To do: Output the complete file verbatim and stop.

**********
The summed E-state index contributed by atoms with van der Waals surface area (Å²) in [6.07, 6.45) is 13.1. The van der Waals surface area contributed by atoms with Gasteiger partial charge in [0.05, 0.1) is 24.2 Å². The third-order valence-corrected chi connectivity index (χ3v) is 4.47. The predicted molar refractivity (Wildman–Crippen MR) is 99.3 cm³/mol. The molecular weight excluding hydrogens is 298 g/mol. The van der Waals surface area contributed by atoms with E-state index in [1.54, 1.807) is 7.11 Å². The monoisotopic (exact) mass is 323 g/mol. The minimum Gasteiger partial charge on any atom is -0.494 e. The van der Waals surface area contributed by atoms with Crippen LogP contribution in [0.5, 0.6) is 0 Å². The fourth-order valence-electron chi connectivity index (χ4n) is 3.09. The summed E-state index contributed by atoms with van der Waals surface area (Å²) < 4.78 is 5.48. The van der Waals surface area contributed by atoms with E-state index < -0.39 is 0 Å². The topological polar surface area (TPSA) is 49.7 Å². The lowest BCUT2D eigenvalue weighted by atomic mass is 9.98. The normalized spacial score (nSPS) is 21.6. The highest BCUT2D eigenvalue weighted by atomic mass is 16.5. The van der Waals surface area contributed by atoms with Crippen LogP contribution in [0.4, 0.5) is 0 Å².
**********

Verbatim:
The summed E-state index contributed by atoms with van der Waals surface area (Å²) in [6.07, 6.45) is 13.1. The van der Waals surface area contributed by atoms with Gasteiger partial charge in [0.05, 0.1) is 24.2 Å². The third-order valence-corrected chi connectivity index (χ3v) is 4.47. The predicted molar refractivity (Wildman–Crippen MR) is 99.3 cm³/mol. The molecular weight excluding hydrogens is 298 g/mol. The van der Waals surface area contributed by atoms with E-state index in [1.54, 1.807) is 7.11 Å². The monoisotopic (exact) mass is 323 g/mol. The minimum Gasteiger partial charge on any atom is -0.494 e. The van der Waals surface area contributed by atoms with Crippen LogP contribution in [0.5, 0.6) is 0 Å². The fourth-order valence-electron chi connectivity index (χ4n) is 3.09. The summed E-state index contributed by atoms with van der Waals surface area (Å²) < 4.78 is 5.48. The van der Waals surface area contributed by atoms with E-state index < -0.39 is 0 Å². The topological polar surface area (TPSA) is 49.7 Å². The lowest BCUT2D eigenvalue weighted by atomic mass is 9.98. The normalized spacial score (nSPS) is 21.6. The highest BCUT2D eigenvalue weighted by atomic mass is 16.5. The van der Waals surface area contributed by atoms with Crippen LogP contribution in [0.4, 0.5) is 0 Å².